Skip to main content
A general view shows the entrance to the Nakumatt supermarket within the Village market complex mall, in Nairobi, Kenya, November 7, 2017. Picture taken November 7, 2017. To match Insight KENYA-RETAIL/ REUTERS/Thomas Mukoya - RC11DD4A0C60
Africa in focus

Africa in the news: Nakumatt’s bankruptcy woes, Senegal’s new airport, and Cameroon’s growing crisis

East African supermarket giant Nakumatt’s bankruptcy paves the way for new players

The managers of Nakumatt, Kenya’s largest supermarket chain, filed for administration under insolvency laws at Kenya’s high court in late October. The retail giant’s 60 outlets throughout East Africa source products from 1,500 suppliers, employ 6,720 direct workers, and once generated turnover roughly 1 percent of Kenya’s gross domestic product, according to Reuters. Now it owes approximately $300 million to creditors.

Author

Managing Director Atul Shah blamed the business’ downfall on its ambitious 2010 expansion, which incorrectly based its revenue projections on a Kenyan economy annual growth rate of 10 percent or more, increasing the demand for Nakumatt products and boosting revenues. In recent years, Nakumatt struggled to manage its credit facilities with suppliers as it grew at a prodigious rate—from 36 stores in 2011 to 62 in 2016. Moreover, the chain experienced more setbacks as its flagship Nairobi store was destroyed during the September 2013 terrorist attack on the Westgate Mall. Theft of cash and stock was also rampant among Nakumatt stores, reaching 10-15 percent of goods and stock, which is far above the 2-3 percent global average of theft in stores.

In its October petition to the court, Nakumatt managers proposed appointing an administrator to restructure the business and requested a moratorium on the liquidation of its assets or evictions by landlords. However, the court dismissed the petition in mid-November, arguing that the retailer did not provide sufficient evidence to suggest that the business could recover from its current crisis. This week, Nakumatt suffered another blow, as a planned merger between another supermarket chain, Tuskys, and Nakumatt was rejected by the Competition Authority of Kenya (CAK). The plan would have given Tuskys control over Nakumatt’s operations while Tuskys would provide a loan and debt guarantee to Nakumatt to bring its cash flow problems under control.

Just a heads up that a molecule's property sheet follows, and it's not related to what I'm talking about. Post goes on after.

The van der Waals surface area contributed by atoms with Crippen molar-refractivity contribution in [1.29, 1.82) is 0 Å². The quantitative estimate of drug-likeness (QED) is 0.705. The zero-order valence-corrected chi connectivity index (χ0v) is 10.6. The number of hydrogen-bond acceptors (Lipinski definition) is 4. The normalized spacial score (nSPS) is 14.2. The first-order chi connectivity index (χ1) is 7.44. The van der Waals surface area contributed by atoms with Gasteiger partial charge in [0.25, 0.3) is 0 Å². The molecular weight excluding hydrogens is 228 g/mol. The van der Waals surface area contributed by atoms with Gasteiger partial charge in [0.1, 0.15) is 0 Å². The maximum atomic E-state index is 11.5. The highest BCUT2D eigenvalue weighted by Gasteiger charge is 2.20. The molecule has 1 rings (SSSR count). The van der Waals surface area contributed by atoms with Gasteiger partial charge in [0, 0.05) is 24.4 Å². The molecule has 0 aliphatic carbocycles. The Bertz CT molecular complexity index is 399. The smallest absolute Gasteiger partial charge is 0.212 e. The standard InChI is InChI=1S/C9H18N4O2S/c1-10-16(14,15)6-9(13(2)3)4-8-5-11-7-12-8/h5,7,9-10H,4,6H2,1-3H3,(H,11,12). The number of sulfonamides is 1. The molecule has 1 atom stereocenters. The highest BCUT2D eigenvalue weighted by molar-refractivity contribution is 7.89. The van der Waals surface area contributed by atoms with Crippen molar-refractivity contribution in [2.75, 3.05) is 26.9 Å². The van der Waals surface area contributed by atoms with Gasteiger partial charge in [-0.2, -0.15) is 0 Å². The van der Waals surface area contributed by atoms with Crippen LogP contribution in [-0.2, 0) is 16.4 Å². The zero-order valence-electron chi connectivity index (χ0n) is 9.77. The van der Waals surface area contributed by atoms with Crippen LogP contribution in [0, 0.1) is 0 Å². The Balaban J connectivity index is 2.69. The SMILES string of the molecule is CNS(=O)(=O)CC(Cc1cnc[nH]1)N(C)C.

Meanwhile, other players are moving into the region in an attempt to win the retail market, valued at an estimated $12.4 billion in Kenya by market-research firm Euromonitor International values. The wider region’s growing middle classes and rising consumer spending are attracting retailers from across the continent and world—such as France’s Carrefour, South Africa’s Game, and Botswana’s Choppies—to compete for market access. Africa’s largest retailer, the South Africa-based Shoprite, is reportedly looking to fill spaces that Nakumatt will vacate and is in talks with property owners to do so, Quartz reports.

Senegal’s newly inaugurated airport raises high hopes for the country’s economy

On Thursday, Senegal inaugurated its new $575 million international airport in Diass, bolstering the country’s attempts to become a travel hub for West Africa. The path to the airport’s opening has been turbulent, though. Named after the first African elected to the French parliament, the Airport International Blaise Diagne, saw 10 years of delays as the country faced challenges in landing financing. In particular, funding promises made in 2007 vanished as the 2008 economic crisis took off. The creation of the new airport came with the resettlement of 3,000 families who lived on the original site, with whom striking a settlement deal became a lengthy process.